I thank the Senator for the opportunity to talk about this issue in the House today. I am responding to it on behalf of my colleague, the Minister for Transport, Deputy Eamon Ryan, who has responsibility for public transport and roads.

Transport investment in Limerick in the coming years will be guided by the forthcoming Limerick-Shannon metropolitan area transport strategy. I am sure the Senator is aware that the strategy is being developed by the National Transport Authority, NTA, in collaboration with Limerick City and County Council, Clare County Council and Transport Infrastructure Ireland, TII. A draft strategy was published in September 2020 and was open for public consultation for eight weeks. The draft strategy was based on a comprehensive analysis of population projections, development density and future travel demand patterns. This allowed for careful consideration of transport needs across Limerick and the potential role all modes of transport might play in meeting those needs.

The draft strategy that was published for public consultation placed a strong focus on compact growth in line with the national planning framework, NPF. It supported the development of sustainable transport patterns to enable the planned expansion of the metropolitan area and help meet the projected travel demand set out in the NPF. Since the conclusion of the public consultation exercise, the NTA has conducted further analytical work to inform the next iteration of the strategy. I understand that the key issues raised in the submissions received as part of the public consultation process related to the need for a stronger vision within the strategy; the need for clearer modal shift targets and; and the need for greater consideration of Limerick regeneration areas.

I understand that the role of rail in the region was also raised during the public consultation and that role was further examined by the NTA for inclusion in a revised draft strategy. Planned sustainable transport investment in the Limerick metropolitan area in the coming years includes upgrades to pedestrian facilities, a radical improvement in the cycle network and delivery of a BusConnects programme. BusConnects Limerick is an ambitious programme which will provide a step change in the quality of the bus services in the city by providing for extensive bus priority, new vehicles and increased service frequencies.

It will be implemented alongside a range of behavioural change measures to encourage more people to make sustainable options their preferred modes of transport. The delivery of BusConnects Limerick alongside improved and expanded active travel options in the city can facilitate a modal shift and have a positive impact on transport emissions.

There are also a number of proposed national road projects in the Limerick area, as the Senator alluded: the N21-N69 Limerick to Foynes road, including the Adare bypass; the N21 Abbeyfeale bypass; the N21 Newcastle West bypass; the N24 Cahir to Limerick Junction road; and the N20-M20 Cork to Limerick road. These national road projects are at varying stages in the development process and the national development plan, NDP, funding envelope up to 2030 will enable their progression through the public spending code and the statutory approvals process.

I understand that the NTA will soon undertake a second round of public consultation on a revised draft Limerick-Shannon metropolitan area transport strategy. Once the public have had their say, it is intended to finalise the strategy and publish it as the completed transport framework for the city. When finalised, it will set out the framework for investment in transport for the Limerick-Shannon metropolitan area for the next 20 years. Importantly, the strategy will be integrated within relevant land use plans. This integration is crucial if we are to enable the emergence of more sustainable modes of transport in a Limerick that provides citizens with better access to work, education and leisure opportunities through improved transport infrastructure. I look forward to the delivery of the much improved transport network in the Limerick area in the years ahead.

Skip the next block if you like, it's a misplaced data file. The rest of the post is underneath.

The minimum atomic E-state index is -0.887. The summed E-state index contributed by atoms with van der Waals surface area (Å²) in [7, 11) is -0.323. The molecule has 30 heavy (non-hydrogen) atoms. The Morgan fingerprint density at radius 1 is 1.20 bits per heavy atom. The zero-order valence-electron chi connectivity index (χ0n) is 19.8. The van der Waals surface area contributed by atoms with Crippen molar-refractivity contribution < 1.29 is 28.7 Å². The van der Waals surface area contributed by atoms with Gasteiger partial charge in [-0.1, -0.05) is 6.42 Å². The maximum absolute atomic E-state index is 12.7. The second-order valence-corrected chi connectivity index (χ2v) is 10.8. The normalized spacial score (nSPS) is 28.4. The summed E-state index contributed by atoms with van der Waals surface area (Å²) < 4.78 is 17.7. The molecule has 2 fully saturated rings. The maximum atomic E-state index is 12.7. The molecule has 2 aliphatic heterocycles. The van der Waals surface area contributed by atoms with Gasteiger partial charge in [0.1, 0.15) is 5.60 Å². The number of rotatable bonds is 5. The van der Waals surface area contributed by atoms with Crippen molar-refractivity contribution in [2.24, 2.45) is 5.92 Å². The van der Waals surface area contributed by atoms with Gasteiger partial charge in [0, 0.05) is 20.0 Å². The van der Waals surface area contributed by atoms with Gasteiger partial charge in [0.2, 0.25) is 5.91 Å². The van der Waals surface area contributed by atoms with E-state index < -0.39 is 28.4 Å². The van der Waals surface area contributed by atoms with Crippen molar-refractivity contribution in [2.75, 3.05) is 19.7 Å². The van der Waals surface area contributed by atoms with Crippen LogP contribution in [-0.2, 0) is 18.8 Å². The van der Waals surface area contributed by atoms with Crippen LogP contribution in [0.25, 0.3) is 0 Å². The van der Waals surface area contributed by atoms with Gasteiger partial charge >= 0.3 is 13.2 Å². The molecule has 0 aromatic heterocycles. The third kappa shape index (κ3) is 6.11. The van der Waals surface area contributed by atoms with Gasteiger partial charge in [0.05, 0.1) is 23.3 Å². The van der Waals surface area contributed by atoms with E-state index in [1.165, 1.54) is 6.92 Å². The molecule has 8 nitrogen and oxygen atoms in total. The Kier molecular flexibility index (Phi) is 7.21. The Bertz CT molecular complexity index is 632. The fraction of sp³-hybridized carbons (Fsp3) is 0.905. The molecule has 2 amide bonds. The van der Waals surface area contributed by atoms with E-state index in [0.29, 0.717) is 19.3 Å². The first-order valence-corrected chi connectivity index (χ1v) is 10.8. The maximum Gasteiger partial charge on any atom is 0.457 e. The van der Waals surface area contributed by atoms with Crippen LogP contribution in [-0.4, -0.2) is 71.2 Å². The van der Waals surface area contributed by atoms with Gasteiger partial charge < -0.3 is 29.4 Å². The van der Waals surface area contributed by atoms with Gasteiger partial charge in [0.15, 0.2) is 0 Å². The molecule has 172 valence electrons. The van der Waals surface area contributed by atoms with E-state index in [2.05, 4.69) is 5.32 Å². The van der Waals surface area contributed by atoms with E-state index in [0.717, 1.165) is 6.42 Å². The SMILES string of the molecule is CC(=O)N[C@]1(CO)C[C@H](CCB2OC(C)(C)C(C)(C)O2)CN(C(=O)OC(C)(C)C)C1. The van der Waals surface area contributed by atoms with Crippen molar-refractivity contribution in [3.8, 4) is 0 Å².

Before I call Senator Gavan, I wish to acknowledge the presence of Deputy Pádraig O'Sullivan and his guests. I thank them for their visit to the Chamber.

I thank the Minister of State for her response. I am disappointed, though. The elephant in the room is the fact that we do not have a republished Limerick-Shannon metropolitan area transport strategy. The first draft was so poor that councillors from all parties said it was not fit for purpose. It was due to be published last October. We are now heading towards the end of February and it is still not published. We do not know what is in it.

There is a lack of commitment to targeted deliverables that will make a difference for people in Limerick. I have cited examples of simple changes to bus services that could make a difference. I have cited the example of the Ballybrophy line, the upgrade of which needs to be finished so as to allow for increased speeds and additional services. These would be simple wins for the Government but they are not being delivered. Of most concern is that there is no mention of the northern distributor road, which is further confirmation that the Government has abandoned a key project in Limerick's infrastructure.

Transport investment in Limerick and all other cities will be guided by their respective metropolitan area transport strategies. This is evidence-based transport planning, is in line with international best practice and will allow our cities to grow in a sustainable and compact manner.

The implementation of the Limerick-Shannon metropolitan area transport strategy will facilitate the sustainable development of the Limerick-Shannon metropolitan area and the delivery of associated transport investment. The NTA will soon undertake a second round of public consultation on a revised draft strategy. Once the public have had their say, it is intended to finalise the strategy. I encourage everyone to take part in that consultation process, given that this strategy will outline the vision for the Limerick-Shannon metropolitan area for the next 20 years.